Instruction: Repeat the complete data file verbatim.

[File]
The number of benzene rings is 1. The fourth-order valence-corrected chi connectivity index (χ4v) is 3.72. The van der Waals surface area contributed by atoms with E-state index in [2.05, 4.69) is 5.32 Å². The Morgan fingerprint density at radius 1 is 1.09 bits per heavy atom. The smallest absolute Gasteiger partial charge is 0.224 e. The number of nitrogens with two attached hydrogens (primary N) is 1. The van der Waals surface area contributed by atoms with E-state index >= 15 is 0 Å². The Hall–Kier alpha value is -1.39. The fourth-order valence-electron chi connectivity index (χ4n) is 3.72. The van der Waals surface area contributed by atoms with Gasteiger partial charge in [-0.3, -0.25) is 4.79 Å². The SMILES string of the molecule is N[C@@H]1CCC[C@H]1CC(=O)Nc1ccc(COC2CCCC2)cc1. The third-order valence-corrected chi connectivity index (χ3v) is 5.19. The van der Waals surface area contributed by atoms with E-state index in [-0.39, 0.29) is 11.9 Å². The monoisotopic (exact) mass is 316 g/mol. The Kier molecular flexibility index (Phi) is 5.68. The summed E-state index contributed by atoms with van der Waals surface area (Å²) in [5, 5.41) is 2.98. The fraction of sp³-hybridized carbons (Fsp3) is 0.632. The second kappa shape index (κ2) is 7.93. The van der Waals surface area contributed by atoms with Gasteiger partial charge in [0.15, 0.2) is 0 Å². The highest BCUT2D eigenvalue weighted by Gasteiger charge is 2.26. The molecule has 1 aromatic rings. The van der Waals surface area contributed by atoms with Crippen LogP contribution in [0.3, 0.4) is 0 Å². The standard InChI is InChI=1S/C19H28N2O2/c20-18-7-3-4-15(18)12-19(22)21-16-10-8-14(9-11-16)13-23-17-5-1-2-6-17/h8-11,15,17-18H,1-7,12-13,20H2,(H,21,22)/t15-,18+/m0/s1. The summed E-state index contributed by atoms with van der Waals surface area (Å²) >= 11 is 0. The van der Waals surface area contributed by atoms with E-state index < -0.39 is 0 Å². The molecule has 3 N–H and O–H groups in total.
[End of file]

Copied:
The number of benzene rings is 1. The fourth-order valence-corrected chi connectivity index (χ4v) is 3.72. The van der Waals surface area contributed by atoms with E-state index in [2.05, 4.69) is 5.32 Å². The Morgan fingerprint density at radius 1 is 1.09 bits per heavy atom. The smallest absolute Gasteiger partial charge is 0.224 e. The number of nitrogens with two attached hydrogens (primary N) is 1. The van der Waals surface area contributed by atoms with E-state index >= 15 is 0 Å². The Hall–Kier alpha value is -1.39. The fourth-order valence-electron chi connectivity index (χ4n) is 3.72. The van der Waals surface area contributed by atoms with Gasteiger partial charge in [-0.3, -0.25) is 4.79 Å². The SMILES string of the molecule is N[C@@H]1CCC[C@H]1CC(=O)Nc1ccc(COC2CCCC2)cc1. The third-order valence-corrected chi connectivity index (χ3v) is 5.19. The van der Waals surface area contributed by atoms with E-state index in [-0.39, 0.29) is 11.9 Å². The monoisotopic (exact) mass is 316 g/mol. The Kier molecular flexibility index (Phi) is 5.68. The summed E-state index contributed by atoms with van der Waals surface area (Å²) in [5, 5.41) is 2.98. The fraction of sp³-hybridized carbons (Fsp3) is 0.632. The second kappa shape index (κ2) is 7.93. The van der Waals surface area contributed by atoms with Gasteiger partial charge in [0.15, 0.2) is 0 Å². The highest BCUT2D eigenvalue weighted by Gasteiger charge is 2.26. The molecule has 1 aromatic rings. The van der Waals surface area contributed by atoms with Crippen LogP contribution in [0.3, 0.4) is 0 Å². The standard InChI is InChI=1S/C19H28N2O2/c20-18-7-3-4-15(18)12-19(22)21-16-10-8-14(9-11-16)13-23-17-5-1-2-6-17/h8-11,15,17-18H,1-7,12-13,20H2,(H,21,22)/t15-,18+/m0/s1. The summed E-state index contributed by atoms with van der Waals surface area (Å²) >= 11 is 0. The van der Waals surface area contributed by atoms with E-state index < -0.39 is 0 Å². The molecule has 3 N–H and O–H groups in total.